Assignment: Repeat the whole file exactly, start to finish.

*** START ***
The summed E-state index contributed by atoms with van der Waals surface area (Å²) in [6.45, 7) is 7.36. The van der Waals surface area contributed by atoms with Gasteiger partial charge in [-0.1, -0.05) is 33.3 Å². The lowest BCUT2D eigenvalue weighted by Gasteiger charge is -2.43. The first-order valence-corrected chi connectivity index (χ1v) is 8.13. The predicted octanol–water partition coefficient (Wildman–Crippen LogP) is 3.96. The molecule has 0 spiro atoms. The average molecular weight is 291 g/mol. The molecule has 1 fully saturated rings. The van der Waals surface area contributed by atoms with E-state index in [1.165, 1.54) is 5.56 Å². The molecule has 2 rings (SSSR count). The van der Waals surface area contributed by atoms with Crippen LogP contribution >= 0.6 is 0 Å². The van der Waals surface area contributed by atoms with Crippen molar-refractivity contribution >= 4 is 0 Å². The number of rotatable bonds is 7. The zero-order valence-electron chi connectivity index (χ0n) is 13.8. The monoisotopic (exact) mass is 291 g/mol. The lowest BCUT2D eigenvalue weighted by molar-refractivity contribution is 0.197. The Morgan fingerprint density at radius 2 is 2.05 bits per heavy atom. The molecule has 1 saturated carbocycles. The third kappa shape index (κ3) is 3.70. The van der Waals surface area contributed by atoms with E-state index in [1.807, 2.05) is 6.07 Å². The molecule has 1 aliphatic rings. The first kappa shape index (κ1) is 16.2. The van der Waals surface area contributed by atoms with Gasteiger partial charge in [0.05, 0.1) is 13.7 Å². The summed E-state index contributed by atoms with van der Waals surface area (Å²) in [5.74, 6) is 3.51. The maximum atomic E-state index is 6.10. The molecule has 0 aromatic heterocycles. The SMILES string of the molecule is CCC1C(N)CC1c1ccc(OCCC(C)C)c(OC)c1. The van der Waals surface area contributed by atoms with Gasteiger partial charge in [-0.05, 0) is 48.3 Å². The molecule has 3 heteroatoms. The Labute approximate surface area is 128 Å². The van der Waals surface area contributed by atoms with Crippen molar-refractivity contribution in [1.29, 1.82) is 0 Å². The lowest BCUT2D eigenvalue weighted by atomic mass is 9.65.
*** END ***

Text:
The summed E-state index contributed by atoms with van der Waals surface area (Å²) in [6.45, 7) is 7.36. The van der Waals surface area contributed by atoms with Gasteiger partial charge in [-0.1, -0.05) is 33.3 Å². The lowest BCUT2D eigenvalue weighted by Gasteiger charge is -2.43. The first-order valence-corrected chi connectivity index (χ1v) is 8.13. The predicted octanol–water partition coefficient (Wildman–Crippen LogP) is 3.96. The molecule has 0 spiro atoms. The average molecular weight is 291 g/mol. The molecule has 1 fully saturated rings. The van der Waals surface area contributed by atoms with E-state index in [1.165, 1.54) is 5.56 Å². The molecule has 2 rings (SSSR count). The van der Waals surface area contributed by atoms with Crippen LogP contribution >= 0.6 is 0 Å². The van der Waals surface area contributed by atoms with Crippen molar-refractivity contribution >= 4 is 0 Å². The number of rotatable bonds is 7. The zero-order valence-electron chi connectivity index (χ0n) is 13.8. The monoisotopic (exact) mass is 291 g/mol. The lowest BCUT2D eigenvalue weighted by molar-refractivity contribution is 0.197. The Morgan fingerprint density at radius 2 is 2.05 bits per heavy atom. The molecule has 1 saturated carbocycles. The third kappa shape index (κ3) is 3.70. The van der Waals surface area contributed by atoms with E-state index in [1.807, 2.05) is 6.07 Å². The molecule has 1 aliphatic rings. The first kappa shape index (κ1) is 16.2. The van der Waals surface area contributed by atoms with Gasteiger partial charge in [0.05, 0.1) is 13.7 Å². The summed E-state index contributed by atoms with van der Waals surface area (Å²) in [5.74, 6) is 3.51. The maximum atomic E-state index is 6.10. The molecule has 0 aromatic heterocycles. The SMILES string of the molecule is CCC1C(N)CC1c1ccc(OCCC(C)C)c(OC)c1. The van der Waals surface area contributed by atoms with Gasteiger partial charge in [-0.05, 0) is 48.3 Å². The molecule has 3 heteroatoms. The Labute approximate surface area is 128 Å². The van der Waals surface area contributed by atoms with Crippen molar-refractivity contribution in [1.29, 1.82) is 0 Å². The lowest BCUT2D eigenvalue weighted by atomic mass is 9.65.